I live just outside a large Eucalyptus forest. Out the window, across my garden and over the fence I can see hundreds of old, 50- to 75-foot-tall Eucalyptus. The trees dominate the neighborhood. Underneath these trees the soil is often bare and the landscaping sparse.
I'm sure you've heard it before: "Almost nothing grows under Eucalyptus. Their leaves have a toxic compound in them that poisons the soil."
And, finally, "A Eucalyptus forest is a poison forest."
Unfortunately, gardeners are surrounded by a wealth of myths and folklore. It seems in gardening that if a statement is repeated often enough, eventually it becomes fact. One gardener repeats it to another; that gardener repeats it to a third gardener. Exponentially multiplied, statements like these eventually become facts. In reality, these statements are often nothing more than emotion and frustration.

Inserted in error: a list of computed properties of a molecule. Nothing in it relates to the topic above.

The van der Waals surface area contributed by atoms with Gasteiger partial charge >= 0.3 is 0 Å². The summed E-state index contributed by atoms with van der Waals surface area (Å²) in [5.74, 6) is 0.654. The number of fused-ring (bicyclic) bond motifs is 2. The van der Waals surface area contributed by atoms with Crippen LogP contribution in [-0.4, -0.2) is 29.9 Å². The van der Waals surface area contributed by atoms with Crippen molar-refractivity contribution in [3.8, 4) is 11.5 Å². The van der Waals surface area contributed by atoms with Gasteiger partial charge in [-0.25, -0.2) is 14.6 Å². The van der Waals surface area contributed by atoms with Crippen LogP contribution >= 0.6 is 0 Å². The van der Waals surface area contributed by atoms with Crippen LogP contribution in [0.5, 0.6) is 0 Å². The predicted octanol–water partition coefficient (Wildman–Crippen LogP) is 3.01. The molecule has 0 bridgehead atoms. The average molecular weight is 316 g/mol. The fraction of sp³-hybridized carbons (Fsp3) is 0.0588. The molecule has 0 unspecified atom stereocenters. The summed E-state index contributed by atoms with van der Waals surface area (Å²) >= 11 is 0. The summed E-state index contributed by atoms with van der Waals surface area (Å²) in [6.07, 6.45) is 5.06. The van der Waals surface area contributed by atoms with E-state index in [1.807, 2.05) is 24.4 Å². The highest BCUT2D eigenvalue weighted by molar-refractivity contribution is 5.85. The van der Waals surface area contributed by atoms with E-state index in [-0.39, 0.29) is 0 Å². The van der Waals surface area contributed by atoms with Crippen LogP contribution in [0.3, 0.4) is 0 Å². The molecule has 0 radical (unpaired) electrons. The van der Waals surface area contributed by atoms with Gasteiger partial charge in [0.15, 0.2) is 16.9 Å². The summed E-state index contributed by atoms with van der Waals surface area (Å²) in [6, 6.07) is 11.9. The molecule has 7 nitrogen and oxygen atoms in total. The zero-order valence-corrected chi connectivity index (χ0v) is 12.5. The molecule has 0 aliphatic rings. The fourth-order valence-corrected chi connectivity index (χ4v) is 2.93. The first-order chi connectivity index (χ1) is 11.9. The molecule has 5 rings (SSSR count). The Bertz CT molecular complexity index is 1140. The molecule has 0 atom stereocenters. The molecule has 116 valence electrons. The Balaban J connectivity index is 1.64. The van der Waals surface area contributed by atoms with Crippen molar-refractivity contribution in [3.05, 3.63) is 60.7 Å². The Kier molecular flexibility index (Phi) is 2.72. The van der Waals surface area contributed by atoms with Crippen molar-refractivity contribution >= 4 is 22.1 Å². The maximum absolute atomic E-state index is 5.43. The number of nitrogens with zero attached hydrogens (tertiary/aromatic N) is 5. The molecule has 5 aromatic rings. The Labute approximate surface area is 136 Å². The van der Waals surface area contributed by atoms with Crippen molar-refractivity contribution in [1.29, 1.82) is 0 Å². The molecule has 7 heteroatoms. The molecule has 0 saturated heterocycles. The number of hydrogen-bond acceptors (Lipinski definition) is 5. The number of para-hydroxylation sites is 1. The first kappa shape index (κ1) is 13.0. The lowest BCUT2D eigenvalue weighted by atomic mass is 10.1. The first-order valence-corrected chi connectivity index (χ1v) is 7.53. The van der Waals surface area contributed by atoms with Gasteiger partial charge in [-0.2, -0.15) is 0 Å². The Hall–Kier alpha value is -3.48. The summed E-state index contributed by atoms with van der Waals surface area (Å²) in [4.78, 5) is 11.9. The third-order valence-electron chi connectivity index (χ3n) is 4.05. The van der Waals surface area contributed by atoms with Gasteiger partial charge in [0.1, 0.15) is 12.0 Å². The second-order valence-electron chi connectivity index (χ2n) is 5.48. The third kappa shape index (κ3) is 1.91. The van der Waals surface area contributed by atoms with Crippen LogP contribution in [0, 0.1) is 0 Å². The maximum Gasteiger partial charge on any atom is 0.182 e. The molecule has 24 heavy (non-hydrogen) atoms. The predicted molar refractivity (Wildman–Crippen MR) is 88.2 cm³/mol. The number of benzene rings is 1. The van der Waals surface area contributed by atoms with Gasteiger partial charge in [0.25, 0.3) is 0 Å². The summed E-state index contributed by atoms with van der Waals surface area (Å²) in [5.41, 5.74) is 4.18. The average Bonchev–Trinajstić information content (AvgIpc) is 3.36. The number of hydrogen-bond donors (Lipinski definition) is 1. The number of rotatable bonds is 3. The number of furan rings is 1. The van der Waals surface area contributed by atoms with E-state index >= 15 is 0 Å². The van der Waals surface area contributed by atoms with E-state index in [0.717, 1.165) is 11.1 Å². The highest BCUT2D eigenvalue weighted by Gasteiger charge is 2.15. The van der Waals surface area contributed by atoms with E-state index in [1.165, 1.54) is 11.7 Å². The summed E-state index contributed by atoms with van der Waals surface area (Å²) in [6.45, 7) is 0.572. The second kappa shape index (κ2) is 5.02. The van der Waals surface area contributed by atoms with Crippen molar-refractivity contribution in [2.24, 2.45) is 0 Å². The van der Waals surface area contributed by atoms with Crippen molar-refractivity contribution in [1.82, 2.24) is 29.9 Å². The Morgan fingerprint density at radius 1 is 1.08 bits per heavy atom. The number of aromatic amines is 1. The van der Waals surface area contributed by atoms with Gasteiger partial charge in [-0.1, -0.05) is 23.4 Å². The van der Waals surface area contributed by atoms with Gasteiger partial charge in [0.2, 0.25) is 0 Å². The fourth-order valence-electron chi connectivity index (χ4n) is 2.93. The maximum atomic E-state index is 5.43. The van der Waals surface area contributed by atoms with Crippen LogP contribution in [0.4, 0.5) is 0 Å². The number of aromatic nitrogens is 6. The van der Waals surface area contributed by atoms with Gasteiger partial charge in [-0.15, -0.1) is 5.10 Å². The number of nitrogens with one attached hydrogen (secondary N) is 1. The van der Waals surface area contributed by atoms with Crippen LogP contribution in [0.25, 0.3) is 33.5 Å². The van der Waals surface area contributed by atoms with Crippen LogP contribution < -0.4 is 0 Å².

Allelopathy is a real biological phenomenon by which an organism produces one or more chemicals that influence the growth, survival and reproduction of other organisms around it. Rumors persist that a chemical in the foliage of Eucalyptus "poisons" the soil beneath it, rendering it inhospitable to other plants. This theory is reinforced by driving through a large, old Eucalyptus grove. But is it a chemical in the leaves that is to blame for the meager gardens or something else?